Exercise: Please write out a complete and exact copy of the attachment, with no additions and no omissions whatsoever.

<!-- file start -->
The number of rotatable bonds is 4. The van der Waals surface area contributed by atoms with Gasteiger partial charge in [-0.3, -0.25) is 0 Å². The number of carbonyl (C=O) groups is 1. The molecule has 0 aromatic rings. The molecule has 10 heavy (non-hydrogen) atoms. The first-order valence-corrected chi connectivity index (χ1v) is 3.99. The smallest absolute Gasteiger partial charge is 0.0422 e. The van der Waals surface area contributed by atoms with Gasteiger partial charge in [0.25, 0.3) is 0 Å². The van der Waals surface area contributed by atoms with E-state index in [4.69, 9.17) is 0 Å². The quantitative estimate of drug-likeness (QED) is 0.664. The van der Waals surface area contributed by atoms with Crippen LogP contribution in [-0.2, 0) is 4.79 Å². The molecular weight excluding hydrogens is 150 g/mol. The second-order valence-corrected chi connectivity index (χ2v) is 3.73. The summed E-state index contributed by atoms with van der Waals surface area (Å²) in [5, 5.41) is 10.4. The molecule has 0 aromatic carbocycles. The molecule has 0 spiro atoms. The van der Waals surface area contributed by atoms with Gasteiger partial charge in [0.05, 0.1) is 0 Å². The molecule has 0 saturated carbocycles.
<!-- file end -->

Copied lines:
The number of rotatable bonds is 4. The van der Waals surface area contributed by atoms with Gasteiger partial charge in [-0.3, -0.25) is 0 Å². The number of carbonyl (C=O) groups is 1. The molecule has 0 aromatic rings. The molecule has 10 heavy (non-hydrogen) atoms. The first-order valence-corrected chi connectivity index (χ1v) is 3.99. The smallest absolute Gasteiger partial charge is 0.0422 e. The van der Waals surface area contributed by atoms with Gasteiger partial charge in [0.25, 0.3) is 0 Å². The van der Waals surface area contributed by atoms with E-state index in [4.69, 9.17) is 0 Å². The quantitative estimate of drug-likeness (QED) is 0.664. The van der Waals surface area contributed by atoms with Crippen LogP contribution in [-0.2, 0) is 4.79 Å². The molecular weight excluding hydrogens is 150 g/mol. The second-order valence-corrected chi connectivity index (χ2v) is 3.73. The summed E-state index contributed by atoms with van der Waals surface area (Å²) in [5, 5.41) is 10.4. The molecule has 0 aromatic carbocycles. The molecule has 0 spiro atoms. The van der Waals surface area contributed by atoms with Gasteiger partial charge in [0.05, 0.1) is 0 Å². The molecule has 0 saturated carbocycles.